Mandarin Fish Siniperca scherzeri
The sogari, as it is known in its native Korea, makes a unique and attractive show fish for the large home aquarium.
Siniperca scherzeri hails from flowing, oxygen-rich habitats
throughout parts of South Korea, China, and the Russian Far
East. Their attractive coloration of leopard rosettes camouflages
nicely against the river-rock substrate they are usually found in.
Mandarins are esteemed sport fish in their native lands but are
a rare treasure for hobbyists in the United States who collect
specimen fish for jumbo aquaria. This is a true freshwater
species that can reach a size of over 20 inches in length. Wesley
Wong of Rare Fish has imported these on several occasions.
In captivity these fish always remain cryptic, rarely venturing
to the front of the aquarium except at feeding time. S. scherzeri is
an ambush predator that lurks in the shelter of submersed rocks
and wood until a prey item passes by. Any meaty offerings are
accepted. Chopped market shrimp and smelt can be used as staples
for a tank of sogari. Mandarins are territorial and should be kept
with fishes equal to their own size in the confines of an aquarium.
The heralded firefish are well known to marine aquarists. Firefish are gobies (sometimes referred to as dartfish) that are brilliantly
colored, hardy residents for the saltwater aquarium. Much less
frequently imported is the Borneo hoverer.
Sometimes known as the estuarine dartfish, Parioglossus palustris is
a diminutive resident of the mangrove swamps of the western Pacific.
Like many other estuarine species, these too inhabit a huge range
from the Andaman Sea and western Pacific—including Indonesia,
Papua New Guinea, Australia, and Palau. In nature, Borneo hoverers
can be found in schools hovering over mangrove branches.
While this species might survive in the lightly salted, high-pH
home aquarium, for its well being house it in a system with brackish
conditions of 50: 50 marine and fresh water.
This is a delightful, charming, and delicately beautiful species of
goby that only requires several criteria to be met in order to do well.
Hoverers can be a little shy when initially introduced to their new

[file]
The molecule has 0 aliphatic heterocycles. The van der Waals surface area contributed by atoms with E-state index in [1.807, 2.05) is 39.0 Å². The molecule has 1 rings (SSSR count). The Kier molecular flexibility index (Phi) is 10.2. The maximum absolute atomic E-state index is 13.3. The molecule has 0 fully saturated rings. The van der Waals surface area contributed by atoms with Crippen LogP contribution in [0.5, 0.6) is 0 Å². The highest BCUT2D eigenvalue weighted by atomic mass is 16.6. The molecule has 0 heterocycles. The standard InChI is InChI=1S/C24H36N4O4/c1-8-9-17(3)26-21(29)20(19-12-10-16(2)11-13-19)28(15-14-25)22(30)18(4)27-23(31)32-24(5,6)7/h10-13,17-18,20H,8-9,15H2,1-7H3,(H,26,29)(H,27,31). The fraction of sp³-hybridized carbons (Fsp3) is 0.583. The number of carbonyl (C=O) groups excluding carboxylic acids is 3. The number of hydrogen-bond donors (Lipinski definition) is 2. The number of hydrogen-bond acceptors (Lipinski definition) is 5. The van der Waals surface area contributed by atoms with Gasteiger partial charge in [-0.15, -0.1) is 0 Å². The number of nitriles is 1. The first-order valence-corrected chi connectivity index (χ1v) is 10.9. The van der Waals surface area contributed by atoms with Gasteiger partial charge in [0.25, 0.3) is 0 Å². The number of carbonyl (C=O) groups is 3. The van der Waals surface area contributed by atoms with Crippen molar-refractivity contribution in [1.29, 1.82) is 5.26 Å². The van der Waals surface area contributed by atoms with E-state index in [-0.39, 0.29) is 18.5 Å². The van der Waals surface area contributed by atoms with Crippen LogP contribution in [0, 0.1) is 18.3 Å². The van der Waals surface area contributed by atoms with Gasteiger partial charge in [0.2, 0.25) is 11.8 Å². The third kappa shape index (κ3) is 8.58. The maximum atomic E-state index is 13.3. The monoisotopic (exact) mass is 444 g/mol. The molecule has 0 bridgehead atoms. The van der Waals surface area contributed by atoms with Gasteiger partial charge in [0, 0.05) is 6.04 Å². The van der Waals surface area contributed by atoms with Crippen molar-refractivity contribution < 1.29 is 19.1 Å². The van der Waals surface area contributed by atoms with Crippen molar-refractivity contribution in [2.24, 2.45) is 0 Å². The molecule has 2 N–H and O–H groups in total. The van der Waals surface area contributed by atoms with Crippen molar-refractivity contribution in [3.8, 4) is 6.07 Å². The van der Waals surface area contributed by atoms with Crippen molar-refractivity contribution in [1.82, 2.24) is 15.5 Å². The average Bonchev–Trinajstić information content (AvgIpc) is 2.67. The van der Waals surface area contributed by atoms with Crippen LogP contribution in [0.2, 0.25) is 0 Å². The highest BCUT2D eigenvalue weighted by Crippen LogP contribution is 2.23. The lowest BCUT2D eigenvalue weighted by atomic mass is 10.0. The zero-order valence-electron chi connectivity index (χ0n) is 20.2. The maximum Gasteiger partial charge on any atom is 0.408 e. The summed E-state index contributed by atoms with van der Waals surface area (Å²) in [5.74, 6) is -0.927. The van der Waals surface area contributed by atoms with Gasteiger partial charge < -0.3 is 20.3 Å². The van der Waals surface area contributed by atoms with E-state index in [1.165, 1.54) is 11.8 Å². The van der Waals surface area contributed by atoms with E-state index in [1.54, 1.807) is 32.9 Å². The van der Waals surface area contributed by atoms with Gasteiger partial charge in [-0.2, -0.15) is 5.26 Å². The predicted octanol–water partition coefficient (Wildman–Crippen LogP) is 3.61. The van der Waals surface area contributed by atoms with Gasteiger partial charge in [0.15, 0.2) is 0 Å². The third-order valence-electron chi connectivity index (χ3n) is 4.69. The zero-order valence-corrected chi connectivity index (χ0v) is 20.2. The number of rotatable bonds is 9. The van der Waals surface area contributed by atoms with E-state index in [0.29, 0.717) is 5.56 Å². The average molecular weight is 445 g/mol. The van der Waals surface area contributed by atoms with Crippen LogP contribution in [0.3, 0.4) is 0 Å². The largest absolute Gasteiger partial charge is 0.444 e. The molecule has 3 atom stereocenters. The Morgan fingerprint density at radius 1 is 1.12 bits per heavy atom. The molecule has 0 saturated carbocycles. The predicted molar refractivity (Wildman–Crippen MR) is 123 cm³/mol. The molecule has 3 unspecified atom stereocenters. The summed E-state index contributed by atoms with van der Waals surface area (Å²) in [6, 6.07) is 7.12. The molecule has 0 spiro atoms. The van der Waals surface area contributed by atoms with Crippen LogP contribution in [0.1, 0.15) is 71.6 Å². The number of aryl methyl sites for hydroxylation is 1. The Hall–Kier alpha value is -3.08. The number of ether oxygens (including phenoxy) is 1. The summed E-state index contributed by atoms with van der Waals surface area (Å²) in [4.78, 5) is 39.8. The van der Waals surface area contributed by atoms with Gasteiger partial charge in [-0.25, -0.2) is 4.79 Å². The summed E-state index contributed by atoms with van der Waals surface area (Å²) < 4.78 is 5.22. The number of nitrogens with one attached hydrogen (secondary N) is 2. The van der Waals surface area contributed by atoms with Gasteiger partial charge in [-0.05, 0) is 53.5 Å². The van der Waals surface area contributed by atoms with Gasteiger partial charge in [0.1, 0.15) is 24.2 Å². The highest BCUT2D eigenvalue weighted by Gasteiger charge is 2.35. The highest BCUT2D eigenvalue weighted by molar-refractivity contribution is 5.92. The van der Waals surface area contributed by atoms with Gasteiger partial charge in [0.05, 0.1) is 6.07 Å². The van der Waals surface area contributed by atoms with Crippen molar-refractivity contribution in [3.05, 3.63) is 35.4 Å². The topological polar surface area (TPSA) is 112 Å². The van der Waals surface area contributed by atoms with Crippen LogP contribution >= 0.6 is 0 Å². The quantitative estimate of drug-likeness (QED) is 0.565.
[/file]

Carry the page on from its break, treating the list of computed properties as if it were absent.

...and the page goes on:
environment. Provide some form of shelter for these fish to feel secure.
Do not place dartfish
or Parioglossus will
surely retire and
decline. Fishes such as
bumblebee gobies and
small mollies make
Although they can
be found in schools in
nature, in the confines
of an aquarium
it is best to keep
this species singly.
Dartfish are tough on
Stan Sung has collected fish
worldwide, non-stop since 1988. His
love of tropical fish, photography, and
exploration has brought him from
the oases of Morocco to the jungles of
Malaysia. He’s particularly interested
in wild fish from South America
and Asia, and keeps a finger on the
pulse of the aquarium-fish industry
through relationships with Southern
California suppliers like Poseidon
Aquatics and Southland Aquatics,
as well as collectors and exporters
in South America, Australia,
Central America, and Asia.
photographs by the author
Place mandarins in spacious accommodations containing highly
oxygenated, room-temperature water. Hiding places are mandatory
for making these fish feel at ease. Leucistic (orange) specimens of
S. scherzeri are occasionally available.
Borneo Hoverer Parioglossuspalustris
conspecifics, and submissive individuals will eventually wither away.
Keep their enclosure tightly covered, as these streamlined gobies are
excellent leapers that will find their way out of the tightest openings.
Offer small food items such as baby brine shrimp, frozen and live
adult brine shrimp, frozen bloodworms, and daphnia. These fish
are not particular and will consume most suitably sized offerings.
Although 2-inch adults are easily sexable (females are less colorful,
with more-subdued finnage and a plumper abdomen), P. palustris
have probably not been bred in captivity at this time. I have
observed schools of these in the mangrove thickets of far northern
Queensland. The hostile swamps are home to the fearsome salties
(saltwater crocodiles)—funny how nature can create something so
delicate and fine as these hoverers, and something so fearsome as
the saltwater crocodile!